GoPro camera lost in 2013 returns after 2 years to reveal stunning photos of the Earth from space

In June 2013, a group of five students from Stanford University had launched an expedition to capture breathtaking aerial views of the Grand Canyon and its surrounding area via a GoPro, camcorder and Galaxy Note II launched on a weather balloon.

The five students had spent months planning to record the perfect GoPro shot before launching the helium balloon high into the atmosphere above the desert. After reaching a maximum altitude of about 18 miles, during a flight time of slightly more than 90 minutes, the equipment fell to the desert floor where it remained for about two years.

The team was using the Global Positioning System (GPS) on the smartphone to track the package, but they encountered a problem during the descent. The phone did not get reception as it returned to earth, even though it landed about 50 kilometres from the launch site in an area where it should have had coverage. As the phone plunged to the ground it lost its signal.

GoPro camera lost in 2013 returns after 2 years to reveal stunning photos of the Earth from space

This led the team to think that the experiment was a failure, as they were not able to retrieve any information and they just assumed that it was lost forever.

However, couple of months ago, the team got a phone call from a woman who found a odd box with their names on it. All the original images and the camera was in it. The video shows the group doing flight preparations such as parachute drops and trajectory planning before showing some of the images the camera captured. The experiment was an exciting success at least in terms of snapping pictures of the earth is concerned.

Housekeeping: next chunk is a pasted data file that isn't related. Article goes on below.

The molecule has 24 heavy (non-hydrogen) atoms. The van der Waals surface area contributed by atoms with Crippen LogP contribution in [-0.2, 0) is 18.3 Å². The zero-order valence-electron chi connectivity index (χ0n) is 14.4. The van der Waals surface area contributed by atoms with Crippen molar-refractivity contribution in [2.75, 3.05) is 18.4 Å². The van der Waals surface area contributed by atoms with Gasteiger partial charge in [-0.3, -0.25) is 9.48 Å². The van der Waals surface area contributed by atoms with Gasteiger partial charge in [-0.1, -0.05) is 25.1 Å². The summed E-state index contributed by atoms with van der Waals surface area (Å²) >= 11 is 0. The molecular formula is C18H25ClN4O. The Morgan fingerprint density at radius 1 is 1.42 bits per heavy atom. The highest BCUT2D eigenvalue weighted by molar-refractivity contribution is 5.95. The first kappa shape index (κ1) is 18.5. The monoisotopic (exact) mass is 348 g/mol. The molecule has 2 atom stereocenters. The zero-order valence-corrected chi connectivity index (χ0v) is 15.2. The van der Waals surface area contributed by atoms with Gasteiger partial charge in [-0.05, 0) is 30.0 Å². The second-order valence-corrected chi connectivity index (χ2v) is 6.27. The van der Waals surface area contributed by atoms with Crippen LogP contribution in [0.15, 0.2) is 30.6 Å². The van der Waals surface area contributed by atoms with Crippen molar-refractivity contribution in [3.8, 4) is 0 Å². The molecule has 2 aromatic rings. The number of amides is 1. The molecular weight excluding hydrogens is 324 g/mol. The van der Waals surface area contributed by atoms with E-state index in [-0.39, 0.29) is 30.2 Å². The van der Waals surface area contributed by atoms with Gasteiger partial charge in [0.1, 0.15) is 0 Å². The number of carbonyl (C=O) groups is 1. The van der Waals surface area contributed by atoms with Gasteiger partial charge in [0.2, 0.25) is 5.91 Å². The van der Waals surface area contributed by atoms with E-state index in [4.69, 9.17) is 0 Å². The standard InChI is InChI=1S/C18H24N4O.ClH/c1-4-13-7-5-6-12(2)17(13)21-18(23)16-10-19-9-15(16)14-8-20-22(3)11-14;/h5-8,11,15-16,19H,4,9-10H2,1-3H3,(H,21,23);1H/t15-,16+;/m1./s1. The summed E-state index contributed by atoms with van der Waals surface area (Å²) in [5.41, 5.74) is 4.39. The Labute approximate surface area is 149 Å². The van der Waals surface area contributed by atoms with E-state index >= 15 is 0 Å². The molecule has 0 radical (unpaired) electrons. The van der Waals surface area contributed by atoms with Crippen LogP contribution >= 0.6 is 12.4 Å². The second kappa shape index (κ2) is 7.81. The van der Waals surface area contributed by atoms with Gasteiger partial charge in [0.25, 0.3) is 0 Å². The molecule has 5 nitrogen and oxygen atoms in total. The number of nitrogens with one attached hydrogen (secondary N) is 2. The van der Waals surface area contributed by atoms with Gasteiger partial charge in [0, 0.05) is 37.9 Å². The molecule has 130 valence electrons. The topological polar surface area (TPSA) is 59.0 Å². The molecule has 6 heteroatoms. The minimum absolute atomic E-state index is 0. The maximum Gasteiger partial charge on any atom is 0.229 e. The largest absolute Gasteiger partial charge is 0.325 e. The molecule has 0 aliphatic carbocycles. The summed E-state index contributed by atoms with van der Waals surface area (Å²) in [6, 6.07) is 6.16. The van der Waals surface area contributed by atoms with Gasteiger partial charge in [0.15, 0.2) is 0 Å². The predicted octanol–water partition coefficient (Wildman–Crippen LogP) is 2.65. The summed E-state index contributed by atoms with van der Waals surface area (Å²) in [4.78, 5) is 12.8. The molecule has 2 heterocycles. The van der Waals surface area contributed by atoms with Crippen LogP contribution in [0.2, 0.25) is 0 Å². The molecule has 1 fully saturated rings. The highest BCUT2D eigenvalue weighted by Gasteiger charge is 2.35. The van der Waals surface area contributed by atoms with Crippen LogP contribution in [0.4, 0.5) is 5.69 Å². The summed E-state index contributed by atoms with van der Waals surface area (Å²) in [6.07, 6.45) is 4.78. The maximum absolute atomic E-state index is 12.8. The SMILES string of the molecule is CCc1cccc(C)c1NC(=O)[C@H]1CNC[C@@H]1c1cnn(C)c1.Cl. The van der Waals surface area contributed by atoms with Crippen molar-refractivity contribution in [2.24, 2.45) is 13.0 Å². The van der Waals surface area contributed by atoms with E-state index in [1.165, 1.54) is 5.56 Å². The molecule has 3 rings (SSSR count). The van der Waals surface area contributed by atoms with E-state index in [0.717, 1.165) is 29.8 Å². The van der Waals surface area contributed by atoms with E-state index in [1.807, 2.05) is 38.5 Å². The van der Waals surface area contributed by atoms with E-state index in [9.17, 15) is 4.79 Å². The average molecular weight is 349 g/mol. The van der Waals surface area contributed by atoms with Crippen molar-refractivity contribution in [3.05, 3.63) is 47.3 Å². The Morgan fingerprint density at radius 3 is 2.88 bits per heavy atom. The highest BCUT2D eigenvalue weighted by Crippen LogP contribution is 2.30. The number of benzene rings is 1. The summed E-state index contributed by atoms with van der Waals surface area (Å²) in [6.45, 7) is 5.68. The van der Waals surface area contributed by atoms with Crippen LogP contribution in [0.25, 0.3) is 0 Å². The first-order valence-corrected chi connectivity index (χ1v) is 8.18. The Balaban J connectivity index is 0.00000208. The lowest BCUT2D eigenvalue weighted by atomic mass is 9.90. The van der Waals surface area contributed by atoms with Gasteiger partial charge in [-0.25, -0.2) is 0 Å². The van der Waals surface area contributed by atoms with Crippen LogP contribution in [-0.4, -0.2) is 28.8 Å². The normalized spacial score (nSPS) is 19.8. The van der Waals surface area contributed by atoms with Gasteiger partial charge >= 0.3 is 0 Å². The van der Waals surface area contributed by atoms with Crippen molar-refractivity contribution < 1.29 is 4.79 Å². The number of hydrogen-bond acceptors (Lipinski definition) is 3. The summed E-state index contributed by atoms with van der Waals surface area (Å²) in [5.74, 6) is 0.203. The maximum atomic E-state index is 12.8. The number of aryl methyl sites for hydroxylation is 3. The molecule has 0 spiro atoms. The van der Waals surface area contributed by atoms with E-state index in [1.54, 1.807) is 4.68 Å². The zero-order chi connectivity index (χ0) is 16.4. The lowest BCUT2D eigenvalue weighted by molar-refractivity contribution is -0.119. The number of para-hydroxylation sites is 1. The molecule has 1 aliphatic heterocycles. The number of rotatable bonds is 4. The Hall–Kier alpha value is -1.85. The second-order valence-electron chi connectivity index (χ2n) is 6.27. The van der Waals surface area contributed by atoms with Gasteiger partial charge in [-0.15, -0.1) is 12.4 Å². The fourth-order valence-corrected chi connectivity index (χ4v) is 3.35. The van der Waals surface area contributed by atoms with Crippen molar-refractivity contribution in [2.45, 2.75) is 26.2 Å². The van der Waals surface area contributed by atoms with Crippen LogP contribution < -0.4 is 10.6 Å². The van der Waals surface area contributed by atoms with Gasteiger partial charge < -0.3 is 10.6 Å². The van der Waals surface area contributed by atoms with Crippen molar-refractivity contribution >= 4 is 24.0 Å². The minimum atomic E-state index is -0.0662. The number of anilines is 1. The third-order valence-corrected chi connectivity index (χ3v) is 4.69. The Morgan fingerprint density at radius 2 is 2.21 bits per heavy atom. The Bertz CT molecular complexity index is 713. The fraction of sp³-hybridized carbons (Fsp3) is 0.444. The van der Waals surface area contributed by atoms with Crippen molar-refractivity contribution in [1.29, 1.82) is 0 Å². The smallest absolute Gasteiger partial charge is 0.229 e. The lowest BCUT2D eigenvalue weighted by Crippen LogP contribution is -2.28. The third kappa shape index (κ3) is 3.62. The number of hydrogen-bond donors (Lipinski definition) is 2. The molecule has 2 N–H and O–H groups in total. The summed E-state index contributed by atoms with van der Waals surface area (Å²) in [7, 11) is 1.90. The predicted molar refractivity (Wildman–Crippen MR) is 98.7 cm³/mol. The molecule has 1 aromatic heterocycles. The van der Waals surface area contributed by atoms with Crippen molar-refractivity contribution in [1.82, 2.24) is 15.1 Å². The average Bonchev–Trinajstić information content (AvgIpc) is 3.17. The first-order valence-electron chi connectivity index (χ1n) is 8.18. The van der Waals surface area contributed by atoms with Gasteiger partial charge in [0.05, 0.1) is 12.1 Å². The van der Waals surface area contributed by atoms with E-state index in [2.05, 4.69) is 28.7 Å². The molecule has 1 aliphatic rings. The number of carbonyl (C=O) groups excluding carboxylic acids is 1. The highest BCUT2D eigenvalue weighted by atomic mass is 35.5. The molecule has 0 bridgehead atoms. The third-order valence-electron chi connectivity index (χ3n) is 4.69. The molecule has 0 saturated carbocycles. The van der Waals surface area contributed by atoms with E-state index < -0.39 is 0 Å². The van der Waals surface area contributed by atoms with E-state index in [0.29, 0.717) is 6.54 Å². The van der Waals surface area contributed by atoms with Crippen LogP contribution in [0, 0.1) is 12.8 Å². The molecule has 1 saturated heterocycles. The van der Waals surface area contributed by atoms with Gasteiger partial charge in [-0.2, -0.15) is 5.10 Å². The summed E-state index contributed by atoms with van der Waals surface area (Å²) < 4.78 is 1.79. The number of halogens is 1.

“We were all moping around, making bets on when, if ever, it would be found for a while when just a couple months ago, a woman contacts us about finding a weird box with our name on it,” explains Chan.

And now, “Two years later, in a twist of ironic fate, a woman who works at AT&T was on a hike one day and spotted our phone in the barren desert”, Chan tells.

This AT&T employee was Pearl Tsosie, who was simply on a desert hike the day she came across the phone. She brought it back to the store, used the SIM card to identify the owner’s account, and immediately returned the phone to the students.

Chan who has now posted a video on YouTube wrote that the team had received approval from the Federal Aviation Administration to launch the balloon, and the cameras landed within an area the team had projected.

Watch the video below that presents a beautiful glimpse of a huge stretch of Earth from the camera on its way up and down.


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